The world is not flat, Elvis is not alive and Garth Brooks is not a superhuman.

Sorry to crush Oklahomans' spirits any more than they've already been trodden on this weekend, but country music's Top Hat definitely looked and sounded flesh-and-blood as he showed the wear-and-tear of playing six concerts in four consecutive nights Sunday at Target Center.

His voice was hoarse. His energy level sagged in parts. He gasped for air at times and seemed to talk even more than usual between songs. He sat down and even cracked open a Budweiser while his wife Trisha Yearwood sang her Minnesota-namedropping ballad "On a Bus to St. Cloud." And he only played a two-song encore, compared to four or five songs in prior nights.

Brooks' status as a super showman is still rock-solid, though. True to form, one of show biz's greatest all-time aw-shucks hucksters even managed to turn his somewhat ragged state into a charming attribute during Sunday's last-for-now concert, after which he takes a four-day break before resuming his 11-show Target Center run Thursday.

"I don't have a voice left, and I'm about a biscuit shy of 260-pounds," the 52-year-old singer told the crowd before "Two of a Kind, Workin' on a Full House," third song in his 18-track set list. "I'm gonna need your help singing."

It's really no wonder Brooks was showing the effects of what would be a busy week for any performer, much less one that has been retired for 15 years. He started his Minneapolis Marathon on Thursday after appearing on the CMA Awards in Nashville the night before. Overnight, he flew out to New York to debut his new single, "Mom," on "Good Morning America," returning Friday afternoon in time for the first of two two-in-one nights of performances. He kept busy in town, too, making an appearance at St. John's Children's Hospital and at a St. Louis Park Rec Center hockey camp (part of his Teammates sports program for kids).

OK, so maybe Garth is still a saint, if not a superhuman -- although he did tell a bit of a fib Sunday when he bragged/warned to the crowd that there wouldn't be another concert that night and he could thus play longer.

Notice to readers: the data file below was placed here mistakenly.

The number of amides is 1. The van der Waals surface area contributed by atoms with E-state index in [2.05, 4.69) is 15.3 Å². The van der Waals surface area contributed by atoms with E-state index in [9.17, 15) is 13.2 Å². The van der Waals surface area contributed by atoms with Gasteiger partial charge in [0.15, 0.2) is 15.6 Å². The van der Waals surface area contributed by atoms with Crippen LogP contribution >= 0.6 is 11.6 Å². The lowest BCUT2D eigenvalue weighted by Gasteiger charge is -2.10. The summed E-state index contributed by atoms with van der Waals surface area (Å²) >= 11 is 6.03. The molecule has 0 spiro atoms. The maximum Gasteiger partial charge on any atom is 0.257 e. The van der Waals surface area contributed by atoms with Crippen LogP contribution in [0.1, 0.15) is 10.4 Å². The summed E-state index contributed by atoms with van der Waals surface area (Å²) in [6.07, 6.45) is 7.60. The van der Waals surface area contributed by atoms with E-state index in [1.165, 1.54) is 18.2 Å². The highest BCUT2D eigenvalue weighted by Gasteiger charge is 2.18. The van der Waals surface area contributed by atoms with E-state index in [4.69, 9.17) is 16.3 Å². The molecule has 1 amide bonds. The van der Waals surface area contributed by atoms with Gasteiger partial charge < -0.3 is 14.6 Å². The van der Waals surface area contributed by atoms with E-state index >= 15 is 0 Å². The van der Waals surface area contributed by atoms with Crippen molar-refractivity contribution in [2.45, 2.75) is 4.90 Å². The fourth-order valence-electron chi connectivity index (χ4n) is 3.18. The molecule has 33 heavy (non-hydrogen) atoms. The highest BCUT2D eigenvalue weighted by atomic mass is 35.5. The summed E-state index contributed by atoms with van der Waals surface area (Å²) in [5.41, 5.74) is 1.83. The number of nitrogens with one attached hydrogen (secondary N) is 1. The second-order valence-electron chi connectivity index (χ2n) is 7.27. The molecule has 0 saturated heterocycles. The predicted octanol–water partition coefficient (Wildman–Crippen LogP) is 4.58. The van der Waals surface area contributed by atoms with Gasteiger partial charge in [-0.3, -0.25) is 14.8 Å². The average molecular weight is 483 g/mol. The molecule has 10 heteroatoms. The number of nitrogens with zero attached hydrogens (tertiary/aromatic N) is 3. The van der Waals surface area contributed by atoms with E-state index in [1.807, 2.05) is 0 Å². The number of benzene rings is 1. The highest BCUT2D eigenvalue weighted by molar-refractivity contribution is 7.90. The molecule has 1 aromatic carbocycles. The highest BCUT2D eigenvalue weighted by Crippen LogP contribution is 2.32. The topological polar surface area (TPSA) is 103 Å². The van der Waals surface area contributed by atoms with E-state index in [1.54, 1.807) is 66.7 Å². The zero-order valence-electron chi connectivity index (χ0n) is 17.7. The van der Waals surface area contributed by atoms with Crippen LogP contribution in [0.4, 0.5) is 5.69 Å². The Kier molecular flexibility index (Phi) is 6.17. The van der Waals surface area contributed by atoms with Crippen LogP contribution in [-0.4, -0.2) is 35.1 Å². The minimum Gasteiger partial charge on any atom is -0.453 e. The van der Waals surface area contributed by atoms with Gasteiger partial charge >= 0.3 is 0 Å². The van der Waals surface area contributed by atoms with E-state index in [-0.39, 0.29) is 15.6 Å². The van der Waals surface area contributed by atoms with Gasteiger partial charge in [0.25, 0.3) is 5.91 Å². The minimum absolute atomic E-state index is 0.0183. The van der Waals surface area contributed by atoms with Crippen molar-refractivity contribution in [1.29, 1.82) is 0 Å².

The show clocked in at just over two hours like the others, and it seemed to be filled with more between-song banter and horseplay. Like when he brought up a cell phone and claimed to be taking his first-ever selfie pics, as was taught to him by his daughters. Or when he had a cake brought out and the crowd serenaded back-up singer Vicki Hampton for her birthday. Or when he stopped to give an 11-year-old girl in the front row a pair of autographed drum sticks, introducing "Much Too Young (To Feel This Damn Old)" as a song "written about 30 years before you were even a thought." Or when he recounted an interview with a U.K. journalist earlier in the day who purportedly said he "just didn't get it" why Brooks is still so popular.

"This isn't about some heavy guy from Oklahoma," he finally summarized/sermonized. "This is about the music."

Well, there was a little more to it than that. The sight of Garth running around a conveyer belt while his drummer spun in an atom-shaped spherical capsule -- all while "Fever" kicked off the encore -- seemed to be less about music and more about recreating an episode of "The Jetsons" from his childhood.

All the stage pizzazz still didn't hold a candle to Garth himself, though. Even a burned out Garth. He struggled to hit the high notes in "The Dance" but sang all the low notes just fine. And, of course, he didn't even need to sing many of the notes in "Friends in Low Places" at all, nor in the several other songs where the crowd filled in on vocals. He provided lyrics on his big video screen to help spark more singing in his new single "People Loving People," but that didn't really work.

People clearly still love him, though. The adoration for the guy is still palpable and uncanny when he performs. You cannot miss it nor dismiss it. He seemed to be working harder than ever Sunday to live up to the infatuation, for better or worse, but he earned it yet again.